Should I Practice Online Yoga or In the Studio? The Pros and Cons of Each

Should I Practice Online Yoga or In the Studio

Let’s be real, The Pandemic really changed the game when it comes to online yoga, online fitness, and basically the online world altogether. 

It’s not like there WASN’T online yoga before (hello, we all know Yoga With Adriene, am I right?!), it just wasn’t the same scope that we have today. 

For better, or for worse. 

Nowadays, we have so many different teachers, styles, and types of yoga to choose from…all from the comfort of our own homes! While there’s certainly an appeal to practicing online, there’s also plenty of downsides to this kind of learning, too.

Today’s post will share a round up of the pros and cons for practicing online yoga in comparison with practice yoga in a studio. Just remember that above all else, as long as you’re practicing…that’s all that really matters anyways. 

Practice online with me HERE

Should I Practice Online Yoga or In Studio: The Pros and Cons of Each

Pros of Practicing Yoga Online:

There’s so many reasons to switch up your practice from the studio to online yoga! A few of my favorite being:

Online Yoga Pros And Cons


Typically yoga online is cheaper than drop in studio rates. Significantly so. Take my app for instance. You get a FREE 7 days trial. And then the monthly fee is $14.99/month. Or $9.99/month if you sign up for the annual membership.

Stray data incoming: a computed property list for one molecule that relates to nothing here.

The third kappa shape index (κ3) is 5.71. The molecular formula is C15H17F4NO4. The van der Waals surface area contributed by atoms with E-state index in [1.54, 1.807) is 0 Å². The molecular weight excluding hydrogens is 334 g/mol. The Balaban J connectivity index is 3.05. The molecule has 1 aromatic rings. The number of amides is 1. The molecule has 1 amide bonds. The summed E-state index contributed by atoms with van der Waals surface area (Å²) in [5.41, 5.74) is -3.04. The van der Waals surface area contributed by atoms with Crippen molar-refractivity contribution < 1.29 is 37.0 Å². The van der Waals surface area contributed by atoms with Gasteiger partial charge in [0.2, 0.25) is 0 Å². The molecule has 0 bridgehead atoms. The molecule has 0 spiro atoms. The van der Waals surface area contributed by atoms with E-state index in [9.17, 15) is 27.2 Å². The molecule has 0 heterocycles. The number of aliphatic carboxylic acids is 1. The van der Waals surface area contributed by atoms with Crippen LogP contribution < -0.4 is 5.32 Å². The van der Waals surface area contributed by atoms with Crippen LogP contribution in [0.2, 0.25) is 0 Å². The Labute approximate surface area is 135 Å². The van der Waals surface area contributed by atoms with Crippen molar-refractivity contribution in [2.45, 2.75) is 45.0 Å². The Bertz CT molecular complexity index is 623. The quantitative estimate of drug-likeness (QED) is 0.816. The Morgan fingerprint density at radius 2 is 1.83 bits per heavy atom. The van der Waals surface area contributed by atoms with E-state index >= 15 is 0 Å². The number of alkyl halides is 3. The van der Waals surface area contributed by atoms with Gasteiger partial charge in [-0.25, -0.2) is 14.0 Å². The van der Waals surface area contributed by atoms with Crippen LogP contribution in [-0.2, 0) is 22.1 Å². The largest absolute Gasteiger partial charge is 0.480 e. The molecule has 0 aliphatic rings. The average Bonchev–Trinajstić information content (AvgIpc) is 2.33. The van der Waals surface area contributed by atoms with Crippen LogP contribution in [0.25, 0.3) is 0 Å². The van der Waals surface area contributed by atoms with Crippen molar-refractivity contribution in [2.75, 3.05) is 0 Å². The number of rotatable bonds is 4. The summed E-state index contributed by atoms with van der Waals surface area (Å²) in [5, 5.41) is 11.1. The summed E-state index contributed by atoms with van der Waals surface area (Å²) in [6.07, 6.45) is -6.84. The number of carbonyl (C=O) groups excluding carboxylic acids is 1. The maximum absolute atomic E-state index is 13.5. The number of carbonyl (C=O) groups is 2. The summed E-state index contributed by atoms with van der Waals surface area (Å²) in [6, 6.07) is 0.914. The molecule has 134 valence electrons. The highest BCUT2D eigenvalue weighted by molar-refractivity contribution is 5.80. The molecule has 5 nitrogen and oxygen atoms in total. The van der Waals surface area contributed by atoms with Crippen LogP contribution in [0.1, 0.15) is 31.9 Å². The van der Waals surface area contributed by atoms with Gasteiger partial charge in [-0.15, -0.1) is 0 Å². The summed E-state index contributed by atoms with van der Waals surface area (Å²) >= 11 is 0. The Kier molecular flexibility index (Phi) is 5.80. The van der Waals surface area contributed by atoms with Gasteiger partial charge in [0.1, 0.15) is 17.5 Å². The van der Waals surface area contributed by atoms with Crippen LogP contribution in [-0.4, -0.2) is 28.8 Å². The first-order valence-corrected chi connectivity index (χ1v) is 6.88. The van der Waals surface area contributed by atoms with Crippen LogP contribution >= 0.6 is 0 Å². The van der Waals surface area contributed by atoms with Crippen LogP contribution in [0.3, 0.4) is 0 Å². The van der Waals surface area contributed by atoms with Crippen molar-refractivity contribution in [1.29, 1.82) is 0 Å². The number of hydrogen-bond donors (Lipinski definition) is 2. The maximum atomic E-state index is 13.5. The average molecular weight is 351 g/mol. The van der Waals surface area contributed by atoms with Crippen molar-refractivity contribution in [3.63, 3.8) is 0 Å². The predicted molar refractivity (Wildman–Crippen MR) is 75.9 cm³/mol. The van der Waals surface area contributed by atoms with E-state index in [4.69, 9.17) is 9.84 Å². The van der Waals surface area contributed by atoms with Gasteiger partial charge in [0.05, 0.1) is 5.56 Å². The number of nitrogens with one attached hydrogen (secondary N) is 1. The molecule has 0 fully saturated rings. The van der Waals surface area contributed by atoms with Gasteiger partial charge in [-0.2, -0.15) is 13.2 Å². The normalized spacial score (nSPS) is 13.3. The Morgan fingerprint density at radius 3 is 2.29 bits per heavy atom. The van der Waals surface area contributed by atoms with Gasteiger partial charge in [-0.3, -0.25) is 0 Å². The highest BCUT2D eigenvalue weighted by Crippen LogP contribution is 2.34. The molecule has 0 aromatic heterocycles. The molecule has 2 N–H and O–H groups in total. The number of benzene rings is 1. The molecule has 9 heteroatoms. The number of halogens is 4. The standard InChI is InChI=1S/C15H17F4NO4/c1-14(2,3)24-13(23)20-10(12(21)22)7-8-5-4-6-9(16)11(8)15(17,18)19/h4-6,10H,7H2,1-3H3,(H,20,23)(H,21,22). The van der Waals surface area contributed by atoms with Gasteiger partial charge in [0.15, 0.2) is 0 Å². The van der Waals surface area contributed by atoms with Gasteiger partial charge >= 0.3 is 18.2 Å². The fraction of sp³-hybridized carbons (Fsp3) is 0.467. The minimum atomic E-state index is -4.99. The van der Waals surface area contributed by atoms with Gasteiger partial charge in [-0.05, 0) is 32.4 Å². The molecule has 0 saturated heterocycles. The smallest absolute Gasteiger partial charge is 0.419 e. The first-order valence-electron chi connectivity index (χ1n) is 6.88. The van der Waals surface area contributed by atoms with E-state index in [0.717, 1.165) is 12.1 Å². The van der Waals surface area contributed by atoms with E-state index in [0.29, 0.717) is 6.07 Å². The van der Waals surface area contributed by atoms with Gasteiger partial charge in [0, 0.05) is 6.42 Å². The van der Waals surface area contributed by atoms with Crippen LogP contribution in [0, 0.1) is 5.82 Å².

Most studios have a drop in rate of at LEAST $20 (or more), so considering you get a whole MONTH of yoga for less than that is quite the steal. 

Access to Renowned Teachers

This is huge especially for those living in areas that don’t have a ton of yoga teachers (or none at all). This is MOST places other than larger cities, so it’s likely that this would serve YOU. 

Many world class yoga teachers have online content, from apps, to Youtube, to Instagram- so why not take advantage of their teachings if they won’t travel to a place near you?

Try my app for free HERE.

Comfort of Your Own Home

This also falls in the “cheaper” category, because now you don’t have to pay for commuting to the studio, nor for parking. YOU get to commute from your room to your living room. Not bad. 

Practice at home.

Replay Available 

One of the great things about practicing online is that you can pause, replay, and sometimes even ZOOM in on exactly what the teacher is doing. This can be really helpful when you’re learning something new, or refining something familiar. 

Try online yoga.

Less Self Conscious

Yoga can be a very vulnerable experience! Not only physically, but also mentally and emotionally, as well. Being at home can feel very safe to explore the depth of the practice, without worry about how you look to others. 

Pros of Practicing Yoga Online

Cons of Practicing Yoga Online:

As with all things, there’s going to be a good and bad side to practicing yoga online. The cons aren’t necessarily deal-breakers, but they are something to consider before diving in. 

Less Individually Focused Teaching